Each March, Women’s History Month recognizes the ground-breaking achievements of women and women of color.
Kaia Shivers, a liberal studies professor at New York University, helped Insider.com select a list of 20 female innovators and leaders who are making history and setting records.
From entertainers to philanthropists, here are black women who will change the world in 2020.
Renae L. Bluitt just released a Netflix documentary on black female entrepreneurs.
Renae L. Bluitt is a New York-based filmmaker who champions black women’s representation in the media. Her new Netflix documentary, “She Did That.” explores black female entrepreneurs and the work they are doing to pursue their passions.
In an interview with Forbes, she said of her documentary, “Black women and the magic we create is the inspiration behind this film. As the fastest group of entrepreneurs in this country, we are literally turning water into wine in spite of the many obstacles we face on our entrepreneurial journeys.”
Dr. Johnnetta Betsch Cole was an honoree at the National Women’s History Museum’s Women Making History Awards.
Dr. Cole is an anthropologist, educator, museum director, and college president. She became the first black female president of Spelman College from 1987 to 1997 and was president of Bennett College from 2002 to 2007. She has also been the Director of the Smithsonian Institution’s National Museum of African Art.
She recently spoke at ceremony in the Capitol’s Emancipation Hall to mark the the 400th anniversary of the first-recorded forced arrival of enslaved African people.
“Owning our history allows us to break free from its shadow, empowering every American of goodwill to have the courage to challenge every day expressions of bigotry and hatred,” she said.
Director and producer Ava DuVernay has had her fair share of Hollywood firsts.
Ana DuVernay is a writer, producer, director and distributor of independent film. In 2012, she won the directing award at Sundance Film Festival for her film “Middle of Nowhere,” becoming the first black woman to do so.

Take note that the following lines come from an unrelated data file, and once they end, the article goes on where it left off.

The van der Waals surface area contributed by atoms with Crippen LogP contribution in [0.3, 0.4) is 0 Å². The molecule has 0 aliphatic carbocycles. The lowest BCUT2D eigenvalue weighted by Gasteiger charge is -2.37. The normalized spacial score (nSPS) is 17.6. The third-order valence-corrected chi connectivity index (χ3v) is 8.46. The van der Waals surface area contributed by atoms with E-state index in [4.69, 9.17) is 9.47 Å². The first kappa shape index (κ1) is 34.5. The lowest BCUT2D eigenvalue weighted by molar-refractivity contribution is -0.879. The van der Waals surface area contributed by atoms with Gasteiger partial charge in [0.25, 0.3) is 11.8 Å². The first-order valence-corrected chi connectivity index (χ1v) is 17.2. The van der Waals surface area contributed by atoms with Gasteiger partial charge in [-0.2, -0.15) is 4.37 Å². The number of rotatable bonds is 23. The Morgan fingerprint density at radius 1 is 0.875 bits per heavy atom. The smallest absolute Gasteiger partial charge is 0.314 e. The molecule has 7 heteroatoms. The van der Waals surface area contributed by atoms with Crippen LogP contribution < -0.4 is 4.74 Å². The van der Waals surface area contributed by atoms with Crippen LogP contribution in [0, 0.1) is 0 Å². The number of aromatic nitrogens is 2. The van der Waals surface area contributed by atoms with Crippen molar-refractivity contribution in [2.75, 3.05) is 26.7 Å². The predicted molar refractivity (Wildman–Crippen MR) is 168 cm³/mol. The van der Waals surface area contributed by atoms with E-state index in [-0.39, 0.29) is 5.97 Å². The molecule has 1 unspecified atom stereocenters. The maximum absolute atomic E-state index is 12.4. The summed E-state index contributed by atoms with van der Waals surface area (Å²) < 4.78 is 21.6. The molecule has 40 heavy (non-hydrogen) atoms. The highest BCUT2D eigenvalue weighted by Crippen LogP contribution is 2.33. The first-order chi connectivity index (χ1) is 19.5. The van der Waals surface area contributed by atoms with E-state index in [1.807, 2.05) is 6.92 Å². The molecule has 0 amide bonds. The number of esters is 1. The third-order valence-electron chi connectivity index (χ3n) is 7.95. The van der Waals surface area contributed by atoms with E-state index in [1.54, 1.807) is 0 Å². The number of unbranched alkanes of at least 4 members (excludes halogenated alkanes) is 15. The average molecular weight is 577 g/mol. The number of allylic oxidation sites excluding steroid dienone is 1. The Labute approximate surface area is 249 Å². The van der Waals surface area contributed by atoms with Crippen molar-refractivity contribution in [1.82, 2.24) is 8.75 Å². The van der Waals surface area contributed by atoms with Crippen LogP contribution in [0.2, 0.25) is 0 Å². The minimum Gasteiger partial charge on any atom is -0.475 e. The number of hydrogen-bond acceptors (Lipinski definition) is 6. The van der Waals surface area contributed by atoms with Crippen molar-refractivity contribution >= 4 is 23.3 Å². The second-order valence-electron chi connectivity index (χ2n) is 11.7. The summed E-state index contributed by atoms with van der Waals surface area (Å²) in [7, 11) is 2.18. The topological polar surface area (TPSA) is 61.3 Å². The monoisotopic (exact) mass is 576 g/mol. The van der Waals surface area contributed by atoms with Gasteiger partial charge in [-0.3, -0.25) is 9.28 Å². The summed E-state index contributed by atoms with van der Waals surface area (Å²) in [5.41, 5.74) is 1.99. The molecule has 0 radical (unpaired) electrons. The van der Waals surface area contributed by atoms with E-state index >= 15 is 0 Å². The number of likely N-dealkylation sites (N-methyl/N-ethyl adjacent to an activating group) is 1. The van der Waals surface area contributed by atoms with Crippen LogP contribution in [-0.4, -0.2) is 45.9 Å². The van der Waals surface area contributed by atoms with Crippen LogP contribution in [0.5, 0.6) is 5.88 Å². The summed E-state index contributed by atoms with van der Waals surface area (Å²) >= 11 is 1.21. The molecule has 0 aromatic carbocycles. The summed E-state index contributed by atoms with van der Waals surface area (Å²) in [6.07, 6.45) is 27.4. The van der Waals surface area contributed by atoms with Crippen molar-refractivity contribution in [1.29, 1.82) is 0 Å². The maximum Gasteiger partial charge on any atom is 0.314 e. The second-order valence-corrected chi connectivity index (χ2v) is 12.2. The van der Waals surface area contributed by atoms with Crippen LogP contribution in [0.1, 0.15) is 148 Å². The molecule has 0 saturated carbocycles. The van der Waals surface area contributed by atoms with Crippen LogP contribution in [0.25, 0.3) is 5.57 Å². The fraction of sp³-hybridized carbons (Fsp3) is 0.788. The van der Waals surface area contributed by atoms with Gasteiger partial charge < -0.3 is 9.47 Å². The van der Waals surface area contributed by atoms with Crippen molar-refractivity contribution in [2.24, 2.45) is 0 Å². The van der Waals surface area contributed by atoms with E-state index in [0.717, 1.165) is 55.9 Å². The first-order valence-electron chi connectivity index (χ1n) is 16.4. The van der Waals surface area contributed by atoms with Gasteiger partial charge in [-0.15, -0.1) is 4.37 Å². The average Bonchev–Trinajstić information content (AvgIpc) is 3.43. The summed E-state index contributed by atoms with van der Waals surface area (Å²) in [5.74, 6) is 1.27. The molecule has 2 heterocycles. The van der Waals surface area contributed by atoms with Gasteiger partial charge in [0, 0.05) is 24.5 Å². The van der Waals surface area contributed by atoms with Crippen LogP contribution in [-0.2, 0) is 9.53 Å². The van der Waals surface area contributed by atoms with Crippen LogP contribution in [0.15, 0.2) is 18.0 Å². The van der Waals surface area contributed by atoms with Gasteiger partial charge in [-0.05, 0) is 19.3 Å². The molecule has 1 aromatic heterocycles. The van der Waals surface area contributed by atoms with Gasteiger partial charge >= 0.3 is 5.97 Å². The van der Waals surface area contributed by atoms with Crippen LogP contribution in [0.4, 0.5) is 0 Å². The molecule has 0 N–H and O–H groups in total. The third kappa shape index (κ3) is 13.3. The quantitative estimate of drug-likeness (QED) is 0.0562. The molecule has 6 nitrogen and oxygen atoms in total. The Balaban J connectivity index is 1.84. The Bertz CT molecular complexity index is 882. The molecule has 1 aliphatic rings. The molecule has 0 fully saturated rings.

In 2014, her film “Selma” made her the first black woman to be nominated for a Golden Globe for Best Director and an Academy Award for Best Picture. She also directed “A Wrinkle in Time,” and was the first black woman to direct a film with a budget between $150 million and $250 million.
Last year, she won critical acclaim for her Netflix series, “When They See Us,” based on the Central Park Five. Her new show for OWN, “Cherish the Day,” launches this month.
At the Black Women in Hollywood Luncheon, she said, “I’m interested in the lives of Black folk as the subject. Not the predicate, not the tangent. These stories deserve to be told — not as sociology, not as spectacle, not as a singular event that happens every so often – but regularly and purposefully as truth and as art on an ongoing basis.”
Crystal Williams is a special needs educator who has used meditation to help her students.
Williams is a California- based education innovator. She pioneered a new method of introducing meditation into the curriculum for students who have suffered traumas.
In an interview with Ark Republic, she said, “Students in foster care often fall behind in school and have some of the worst education outcomes in the country. I know that the traumatized brain does not learn [in stressful environments] and before they will listen to me or respect me, they want to feel safe.”
London Breed is serving San Francisco as its first black female mayor.
Raised in poverty in San Francisco, Breed made her way to the top of government to become the city’s 45th mayor, and the first black woman mayor, in 2018.
Breed has made homelessness a priority during her time in office, declaring a shelter crisis and announcing plans to build 1,000 shelter beds in 2020. Her other areas of focus have been mental health, fighting substance abuse, and paid internships for city high school students.
In an interview with Kara Swisher, she said, “I think my biggest job for me, because this is why I got into politics in the first place, is honestly to really change the future of San Francisco to make sure that people who, sadly, grow up in poverty don’t have to have the kinds of experiences that I had to have growing up in San Francisco.”